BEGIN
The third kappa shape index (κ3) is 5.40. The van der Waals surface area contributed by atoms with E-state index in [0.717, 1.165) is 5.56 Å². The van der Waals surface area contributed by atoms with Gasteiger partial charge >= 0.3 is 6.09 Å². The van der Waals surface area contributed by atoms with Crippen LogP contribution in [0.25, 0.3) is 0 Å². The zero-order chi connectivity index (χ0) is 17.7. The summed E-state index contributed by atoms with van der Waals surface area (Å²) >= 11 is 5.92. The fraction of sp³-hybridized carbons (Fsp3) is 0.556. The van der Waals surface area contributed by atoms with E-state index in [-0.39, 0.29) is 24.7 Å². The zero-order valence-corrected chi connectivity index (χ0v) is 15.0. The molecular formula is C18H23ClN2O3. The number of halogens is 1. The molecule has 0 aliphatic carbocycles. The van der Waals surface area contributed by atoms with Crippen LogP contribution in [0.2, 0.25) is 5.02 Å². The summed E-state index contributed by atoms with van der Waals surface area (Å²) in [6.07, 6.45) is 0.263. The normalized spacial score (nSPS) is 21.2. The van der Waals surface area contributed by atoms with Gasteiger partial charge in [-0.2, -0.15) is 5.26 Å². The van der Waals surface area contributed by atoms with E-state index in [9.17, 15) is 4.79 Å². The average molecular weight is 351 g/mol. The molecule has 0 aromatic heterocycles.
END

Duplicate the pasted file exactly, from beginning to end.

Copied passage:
The third kappa shape index (κ3) is 5.40. The van der Waals surface area contributed by atoms with E-state index in [0.717, 1.165) is 5.56 Å². The van der Waals surface area contributed by atoms with Gasteiger partial charge >= 0.3 is 6.09 Å². The van der Waals surface area contributed by atoms with Crippen LogP contribution in [0.25, 0.3) is 0 Å². The zero-order chi connectivity index (χ0) is 17.7. The summed E-state index contributed by atoms with van der Waals surface area (Å²) >= 11 is 5.92. The fraction of sp³-hybridized carbons (Fsp3) is 0.556. The van der Waals surface area contributed by atoms with E-state index in [-0.39, 0.29) is 24.7 Å². The zero-order valence-corrected chi connectivity index (χ0v) is 15.0. The molecular formula is C18H23ClN2O3. The number of halogens is 1. The molecule has 0 aliphatic carbocycles. The van der Waals surface area contributed by atoms with Crippen LogP contribution in [0.2, 0.25) is 5.02 Å². The summed E-state index contributed by atoms with van der Waals surface area (Å²) in [6.07, 6.45) is 0.263. The normalized spacial score (nSPS) is 21.2. The van der Waals surface area contributed by atoms with Gasteiger partial charge in [-0.2, -0.15) is 5.26 Å². The van der Waals surface area contributed by atoms with E-state index in [9.17, 15) is 4.79 Å². The average molecular weight is 351 g/mol. The molecule has 0 aromatic heterocycles.